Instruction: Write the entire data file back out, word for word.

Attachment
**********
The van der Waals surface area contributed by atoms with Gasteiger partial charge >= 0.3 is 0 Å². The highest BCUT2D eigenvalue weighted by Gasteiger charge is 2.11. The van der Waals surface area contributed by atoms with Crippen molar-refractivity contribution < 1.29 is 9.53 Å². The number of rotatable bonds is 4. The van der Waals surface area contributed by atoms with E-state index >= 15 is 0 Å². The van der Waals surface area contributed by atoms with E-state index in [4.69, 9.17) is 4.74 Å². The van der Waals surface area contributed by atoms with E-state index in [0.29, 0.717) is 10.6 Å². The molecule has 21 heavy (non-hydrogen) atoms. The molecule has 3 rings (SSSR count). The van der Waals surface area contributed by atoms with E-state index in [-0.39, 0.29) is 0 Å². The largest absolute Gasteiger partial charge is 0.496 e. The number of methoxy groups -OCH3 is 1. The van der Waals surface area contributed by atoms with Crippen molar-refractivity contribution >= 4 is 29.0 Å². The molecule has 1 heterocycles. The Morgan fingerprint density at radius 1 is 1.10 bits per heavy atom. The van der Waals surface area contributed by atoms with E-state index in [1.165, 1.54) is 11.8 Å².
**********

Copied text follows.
The van der Waals surface area contributed by atoms with Gasteiger partial charge >= 0.3 is 0 Å². The highest BCUT2D eigenvalue weighted by Gasteiger charge is 2.11. The van der Waals surface area contributed by atoms with Crippen molar-refractivity contribution < 1.29 is 9.53 Å². The number of rotatable bonds is 4. The van der Waals surface area contributed by atoms with E-state index >= 15 is 0 Å². The van der Waals surface area contributed by atoms with E-state index in [4.69, 9.17) is 4.74 Å². The van der Waals surface area contributed by atoms with E-state index in [0.29, 0.717) is 10.6 Å². The molecule has 21 heavy (non-hydrogen) atoms. The molecule has 3 rings (SSSR count). The van der Waals surface area contributed by atoms with E-state index in [-0.39, 0.29) is 0 Å². The largest absolute Gasteiger partial charge is 0.496 e. The number of methoxy groups -OCH3 is 1. The van der Waals surface area contributed by atoms with Crippen molar-refractivity contribution >= 4 is 29.0 Å². The molecule has 1 heterocycles. The Morgan fingerprint density at radius 1 is 1.10 bits per heavy atom. The van der Waals surface area contributed by atoms with E-state index in [1.165, 1.54) is 11.8 Å².